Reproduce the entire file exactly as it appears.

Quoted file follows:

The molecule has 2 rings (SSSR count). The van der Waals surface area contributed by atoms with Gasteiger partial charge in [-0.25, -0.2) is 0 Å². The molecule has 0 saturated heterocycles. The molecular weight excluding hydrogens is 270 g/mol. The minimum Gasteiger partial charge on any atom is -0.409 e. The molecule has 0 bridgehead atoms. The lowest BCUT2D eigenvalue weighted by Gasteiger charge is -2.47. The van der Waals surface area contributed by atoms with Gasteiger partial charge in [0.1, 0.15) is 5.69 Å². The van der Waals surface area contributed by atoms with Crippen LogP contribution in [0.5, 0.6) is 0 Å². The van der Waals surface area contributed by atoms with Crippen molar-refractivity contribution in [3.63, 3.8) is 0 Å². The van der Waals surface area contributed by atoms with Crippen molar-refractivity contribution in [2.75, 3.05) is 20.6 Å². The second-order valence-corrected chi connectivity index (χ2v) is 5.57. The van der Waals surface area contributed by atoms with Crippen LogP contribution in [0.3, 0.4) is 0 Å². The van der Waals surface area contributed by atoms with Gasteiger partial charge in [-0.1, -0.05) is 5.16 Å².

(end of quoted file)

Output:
The molecule has 2 rings (SSSR count). The van der Waals surface area contributed by atoms with Gasteiger partial charge in [-0.25, -0.2) is 0 Å². The molecule has 0 saturated heterocycles. The molecular weight excluding hydrogens is 270 g/mol. The minimum Gasteiger partial charge on any atom is -0.409 e. The molecule has 0 bridgehead atoms. The lowest BCUT2D eigenvalue weighted by Gasteiger charge is -2.47. The van der Waals surface area contributed by atoms with Gasteiger partial charge in [0.1, 0.15) is 5.69 Å². The van der Waals surface area contributed by atoms with Crippen LogP contribution in [0.5, 0.6) is 0 Å². The van der Waals surface area contributed by atoms with Crippen molar-refractivity contribution in [3.63, 3.8) is 0 Å². The van der Waals surface area contributed by atoms with Crippen molar-refractivity contribution in [2.75, 3.05) is 20.6 Å². The second-order valence-corrected chi connectivity index (χ2v) is 5.57. The van der Waals surface area contributed by atoms with Crippen LogP contribution in [0.3, 0.4) is 0 Å². The van der Waals surface area contributed by atoms with Gasteiger partial charge in [-0.1, -0.05) is 5.16 Å².